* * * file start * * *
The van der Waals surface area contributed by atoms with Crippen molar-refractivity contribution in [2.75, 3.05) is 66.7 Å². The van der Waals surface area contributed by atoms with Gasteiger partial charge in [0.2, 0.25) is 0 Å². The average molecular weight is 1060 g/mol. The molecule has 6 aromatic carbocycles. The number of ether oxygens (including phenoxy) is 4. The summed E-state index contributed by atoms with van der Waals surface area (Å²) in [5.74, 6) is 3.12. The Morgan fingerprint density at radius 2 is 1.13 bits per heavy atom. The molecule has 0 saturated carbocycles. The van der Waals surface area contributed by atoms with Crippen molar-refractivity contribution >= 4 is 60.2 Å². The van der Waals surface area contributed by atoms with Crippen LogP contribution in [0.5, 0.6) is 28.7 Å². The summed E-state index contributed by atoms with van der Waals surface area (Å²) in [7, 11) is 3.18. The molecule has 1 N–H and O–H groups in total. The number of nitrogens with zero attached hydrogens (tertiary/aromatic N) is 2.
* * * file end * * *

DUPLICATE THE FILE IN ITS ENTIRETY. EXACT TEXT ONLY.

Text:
The van der Waals surface area contributed by atoms with Crippen molar-refractivity contribution in [2.75, 3.05) is 66.7 Å². The van der Waals surface area contributed by atoms with Gasteiger partial charge in [0.2, 0.25) is 0 Å². The average molecular weight is 1060 g/mol. The molecule has 6 aromatic carbocycles. The number of ether oxygens (including phenoxy) is 4. The summed E-state index contributed by atoms with van der Waals surface area (Å²) in [5.74, 6) is 3.12. The Morgan fingerprint density at radius 2 is 1.13 bits per heavy atom. The molecule has 0 saturated carbocycles. The van der Waals surface area contributed by atoms with Crippen molar-refractivity contribution >= 4 is 60.2 Å². The van der Waals surface area contributed by atoms with Crippen LogP contribution in [0.5, 0.6) is 28.7 Å². The summed E-state index contributed by atoms with van der Waals surface area (Å²) in [7, 11) is 3.18. The molecule has 1 N–H and O–H groups in total. The number of nitrogens with zero attached hydrogens (tertiary/aromatic N) is 2.